Advent resounds happy New Year to Catholics, and heralds the coming of Christmas – all reasons to be joyful. But the purple color of Advent reminds us that this is a season for penance. It’s how we prepare for Jesus’ coming. We need to be able to kneel in adoration before the baby Jesus in the manger with a pure heart. More urgently, we need to be ready for His Second Coming, and be sure He finds us in a state of Grace.
These messages of penance stand in contrast to the festive spirit taking over every store and radio station. Naturally, if given the choice of joy versus penance, most of us will jump right for the joy. But Christmas’ joy runs deeper than the pre-emptive festivities. Don’t miss the fuller joy to be experienced this Advent.
Where is the joy in penance?
When’s the last time you went to Confession? And what images do you associate with Confession. Is it a painful drudgery to endure? An embarrassing encounter you have to gulp through? Or, do you welcome the chance to really “get it” about what you’ve done wrong or failed to do as a Child of God? To make a good Confession requires an open heart and a willing spirit for humility. Most of all, it takes a spirit of obedience to the teachings and practice of the faith.
Penance first requires a thorough examination of conscience. Reflect on the 10 Commandments. Read this short section of the Catechism of the Catholic Church to understand the full meaning of the 10 Commandments for Catholics. Use a detailed Examination of Conscience to guide you as you prepare for Confession. Give yourself time to really get it about your sins. Pray to the Holy Spirit to show you your failings in love. It may feel overwhelming, and you may find yourself running back to Confession as your awareness grows. That’s all good.
And it’s hard. It’s hard to break through all the excuses we make to minimize our sins. It’s hard to see our own fault in the mirror of our complaints about others’ offenses. It’s hard to forgive others, and to let go of the hurts and disappointments we often nurture in our woundedness.
It’s hard to live the radical call to love as Christ loves – to give up our very lives for others. To pray without ceasing and to serve without wearying. I don’t know about you, but I get darned tired. Tired of the tasks of serving the needs of my family in so many ways. I often feel worn down by it all. Sometimes I feel like I’m breaking under the strain.
Yet Jesus reminds me every day: For my yoke is easy and my burden is light. (Matthew 11:30). It’s only heavy if I try to carry it all without His strength. When I drop it all at the foot of the Cross, and remember He carries me as well as all the others, does the load lighten. And my spirit becomes enlightened. I see my sin, and Jesus’ light shines through it.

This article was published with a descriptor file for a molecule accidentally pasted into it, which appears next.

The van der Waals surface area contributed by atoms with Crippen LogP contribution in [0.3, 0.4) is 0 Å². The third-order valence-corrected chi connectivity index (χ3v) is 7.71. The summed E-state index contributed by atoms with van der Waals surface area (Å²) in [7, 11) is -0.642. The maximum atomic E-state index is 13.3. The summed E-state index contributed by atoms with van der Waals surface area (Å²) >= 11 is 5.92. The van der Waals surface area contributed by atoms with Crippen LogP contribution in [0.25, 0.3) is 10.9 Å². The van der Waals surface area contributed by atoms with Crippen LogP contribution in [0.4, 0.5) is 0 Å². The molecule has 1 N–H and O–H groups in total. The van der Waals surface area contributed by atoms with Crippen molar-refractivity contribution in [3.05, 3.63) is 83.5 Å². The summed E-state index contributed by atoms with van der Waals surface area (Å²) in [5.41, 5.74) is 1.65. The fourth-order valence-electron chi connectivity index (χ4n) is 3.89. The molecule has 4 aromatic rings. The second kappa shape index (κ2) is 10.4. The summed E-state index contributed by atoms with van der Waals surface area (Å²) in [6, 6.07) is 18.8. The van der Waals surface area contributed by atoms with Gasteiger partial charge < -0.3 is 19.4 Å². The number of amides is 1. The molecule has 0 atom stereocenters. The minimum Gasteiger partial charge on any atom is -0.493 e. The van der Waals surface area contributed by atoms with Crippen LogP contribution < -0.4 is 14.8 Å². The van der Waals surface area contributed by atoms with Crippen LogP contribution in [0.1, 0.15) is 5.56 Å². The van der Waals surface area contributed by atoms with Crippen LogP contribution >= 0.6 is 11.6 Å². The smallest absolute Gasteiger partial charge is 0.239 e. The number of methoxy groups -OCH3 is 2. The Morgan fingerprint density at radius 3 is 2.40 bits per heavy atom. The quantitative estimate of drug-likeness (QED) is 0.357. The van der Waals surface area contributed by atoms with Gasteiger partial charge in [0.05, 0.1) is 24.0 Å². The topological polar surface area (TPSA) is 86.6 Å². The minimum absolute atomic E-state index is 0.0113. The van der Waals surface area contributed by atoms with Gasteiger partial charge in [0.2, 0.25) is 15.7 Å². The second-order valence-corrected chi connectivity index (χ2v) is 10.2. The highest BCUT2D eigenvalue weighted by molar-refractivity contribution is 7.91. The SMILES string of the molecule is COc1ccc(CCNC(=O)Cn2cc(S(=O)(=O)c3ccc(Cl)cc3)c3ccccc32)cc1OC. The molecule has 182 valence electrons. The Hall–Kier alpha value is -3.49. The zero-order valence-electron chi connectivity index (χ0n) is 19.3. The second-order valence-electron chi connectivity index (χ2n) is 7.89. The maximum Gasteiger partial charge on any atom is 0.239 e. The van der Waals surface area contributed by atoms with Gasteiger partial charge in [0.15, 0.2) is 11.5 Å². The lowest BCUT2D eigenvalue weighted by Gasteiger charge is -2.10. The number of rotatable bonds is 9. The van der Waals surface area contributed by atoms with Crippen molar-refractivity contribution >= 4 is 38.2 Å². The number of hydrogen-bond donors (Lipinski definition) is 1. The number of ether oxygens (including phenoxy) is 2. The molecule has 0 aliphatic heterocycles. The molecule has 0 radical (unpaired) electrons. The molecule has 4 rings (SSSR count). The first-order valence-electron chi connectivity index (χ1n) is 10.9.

That enlightened awareness can only happen with the help of Confession. It’s where we dump that load we carry through our days and nights, the burden of our sins, the nurtured hurts, the regrets, the embarrassments, the missed opportunities.
What joy we experience in that en-lightening process.
The Church guides in this Advent journey
The Church leads us through all of Salvation History through Bible passages and special devotions during Advent. We see the Christ of the Trinity in the Creation and through the Covenants accepted, undermined and renewed throughout the history of The Chosen People, our siblings through adoption.
We journey with our spiritual ancestors into the Promised Land, and we see the cycle of covenant — sin — repentance which repeats throughout the Bible stories, and which repeats throughout our lives. But, if we persevere and let God do the work in us He seeks, we’re not stuck on a treadmill of recycled sin; instead, we are raised up to a greater love. Jesus promises He wants to save us from our sins. It is for us to join our promise to His, and to carry our crosses and follow Him.
Through daily and Sunday Scripture readings, plus Advent Wreath prayers and Jesse Tree and O Antiphon prayers, we bear witness to the prophets, who herald the coming of the Messiah. And we trace the work of God through Mary’s yes to the birth of the Son, who comes to save us from our sins. Immanuel, God with us, who was born to show us the face of God in divinely-created humanity.
And He came to die that we might live abundantly, in full communion with the Godhead. His Sacrifice opens the gates of paradise, which we experience in part every time we walk into Church and partake of the heavenly banquet – His life offered to us so that we might live forever, and be strengthened in His love for this earthly journey.
That’s the joy of Advent: Remembering the whole story, re-membering ourselves to Our Lord and to His Body, the Church. And re-invigorating the spirit of love so that His Kingdom come, His Will be done, on Earth as it is in Heaven.
When you see the purple, and you adorn your house with purple, remember The King who is coming, whose arms are open to receive you and strengthen you, so you can do His labors of love in your life.
So save the red, green and gold for a few weeks. Embrace the purple of Advent. In our house, we use Gaudette (Joy) Sunday – the pink candle week – to mark the transition to gift-buying and full-out decorating. Until then, we’re trying to hold onto the purple, and hope to get the most out of the real joy of Christmas.
No amount of tinsel can mask a tarnished soul. It’s Saturday, time for Confession!